Spending a little time and energy on your home – one of the biggest investments you will make, can help you to improve its resale value and optimize the enjoyment of your purchase.  Spring and summer can also be time to tackle those larger projects such as cleaning out a garage, a closet, or a spare bedroom.  

As someone who just moved after 10 years in the same building last year, I can speak to the level of freedom one feels after taking old appliances to Goodwill, finally selling that table or those chairs online, and hauling out bags and bags of trash. Do yourself a favor and clean it all up. You will be so happy you did when it’s finally done, and it can give you a sense of new beginnings.  

How might you use that extra space after you clean it up? Who knows, there’s only one way to find out. Need a little motivation to get all these projects done?  Don’t forget to find your favorite summer playlist, or even put on a Gay Pride Playlist. You could even recreate your favorite scene from “Saltburn” and dance around naked in your newly cleaned home when you are done. 

Joseph Hudson is a referral agent with Metro Referrals. Reach him at [email protected] or 703-587-0597.

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Real Estate

What property should I purchase if I’m not sure how long I’ll be in D.C.?

Row homes, English basements and more options abound

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D.C. offers an array of properties no matter how long you plan to live here.

Great question! If you are looking at real estate as an investment – two great property types to look at would be a smaller row home and also a row home that has an English basement. Some property types that you might want to stay away from would be a condo or a co-op unit. Let’s take a look at why these properties would be good and bad:

Smaller Row Home

Row homes are a great investment for many reasons. You can often find smaller two-bedroom row homes in the same price point as those of a two-bedroom condo, which might be seen as a “condo alternative” and afford you much more freedom. There are no condo associations or home owner associations that you must belong to so this keeps your monthly carrying costs on the lower end and you are allowed to make more independent decisions. For example, if you wanted to paint the house purple – in most cases you would be allowed to. If you wanted to change the color of the front door or put shutters on the windows – you would be allowed to. This is usually not the case with condo or co-ops.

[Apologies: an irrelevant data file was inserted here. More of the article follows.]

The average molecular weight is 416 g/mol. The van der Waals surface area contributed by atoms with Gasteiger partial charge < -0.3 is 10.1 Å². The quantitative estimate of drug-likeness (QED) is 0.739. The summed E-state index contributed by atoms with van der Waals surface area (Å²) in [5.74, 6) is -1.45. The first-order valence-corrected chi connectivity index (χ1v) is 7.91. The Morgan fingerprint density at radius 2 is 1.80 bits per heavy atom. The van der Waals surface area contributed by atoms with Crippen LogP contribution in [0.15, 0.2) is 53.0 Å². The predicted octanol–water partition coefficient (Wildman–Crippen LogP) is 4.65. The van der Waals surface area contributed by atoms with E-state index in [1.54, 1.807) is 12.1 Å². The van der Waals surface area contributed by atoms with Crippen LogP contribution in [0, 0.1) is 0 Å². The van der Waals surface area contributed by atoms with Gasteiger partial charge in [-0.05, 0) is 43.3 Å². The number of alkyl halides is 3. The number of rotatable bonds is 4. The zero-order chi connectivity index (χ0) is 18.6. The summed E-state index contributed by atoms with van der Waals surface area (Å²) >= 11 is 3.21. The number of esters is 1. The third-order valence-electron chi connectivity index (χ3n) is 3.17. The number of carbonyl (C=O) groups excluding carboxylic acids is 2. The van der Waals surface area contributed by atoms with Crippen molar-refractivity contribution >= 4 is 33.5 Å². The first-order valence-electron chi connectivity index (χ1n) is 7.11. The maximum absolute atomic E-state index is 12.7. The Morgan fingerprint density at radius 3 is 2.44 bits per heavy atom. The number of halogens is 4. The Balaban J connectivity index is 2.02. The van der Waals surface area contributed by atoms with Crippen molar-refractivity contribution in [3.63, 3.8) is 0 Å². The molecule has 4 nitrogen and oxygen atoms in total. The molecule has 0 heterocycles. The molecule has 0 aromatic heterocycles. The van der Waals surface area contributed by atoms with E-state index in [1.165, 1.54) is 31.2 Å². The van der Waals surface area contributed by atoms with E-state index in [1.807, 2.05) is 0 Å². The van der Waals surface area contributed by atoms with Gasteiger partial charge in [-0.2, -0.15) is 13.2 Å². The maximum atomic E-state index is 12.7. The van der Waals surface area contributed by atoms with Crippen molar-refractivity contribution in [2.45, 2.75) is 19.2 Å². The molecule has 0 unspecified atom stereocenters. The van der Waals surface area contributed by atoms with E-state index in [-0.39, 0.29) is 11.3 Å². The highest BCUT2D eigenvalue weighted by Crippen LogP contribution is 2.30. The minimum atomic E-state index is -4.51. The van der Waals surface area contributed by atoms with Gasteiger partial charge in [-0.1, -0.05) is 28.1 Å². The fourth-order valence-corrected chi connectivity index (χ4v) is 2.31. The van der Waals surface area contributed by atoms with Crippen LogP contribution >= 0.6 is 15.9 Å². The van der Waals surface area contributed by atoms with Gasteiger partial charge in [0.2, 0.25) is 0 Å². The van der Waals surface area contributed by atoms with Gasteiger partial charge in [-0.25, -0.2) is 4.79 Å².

When it comes to the rental market – similarly renters like the independence of privacy in a home and not being among many other people. The luxury of perhaps direct off-street parking, outdoor space or even just more space at the same rental amount that a two bedroom condo rent would be – this is more appealing for a renter and would likely rent faster than that of a condo or co-op. For this model – you would obviously need to move out before you could take advantage of the investment of this type of real estate.

A row home with an English basement 

With this type of real estate you can immediately begin receiving income after your purchase. You can occupy the upstairs of the row home, which is usually the larger portion of the home, or you could even occupy the basement, which is usually the 1-2 bedroom smaller portion of the home and receive rental income for the other half of the home. This can be in the way of a yearly traditional tenant or in the manner of short-term rentals (check with the most recent STR policies within the District). With this model, you stand to make even more of a return on your investment upon your move out of the home as you can rent the entire home or you can rent the top unit and basement unit independently to gross a larger amount of income. It is important to note that it is never advised to purchase a row home unless you can fully afford it WITHOUT the idea of accepting additional rental income to offset the mortgage cost.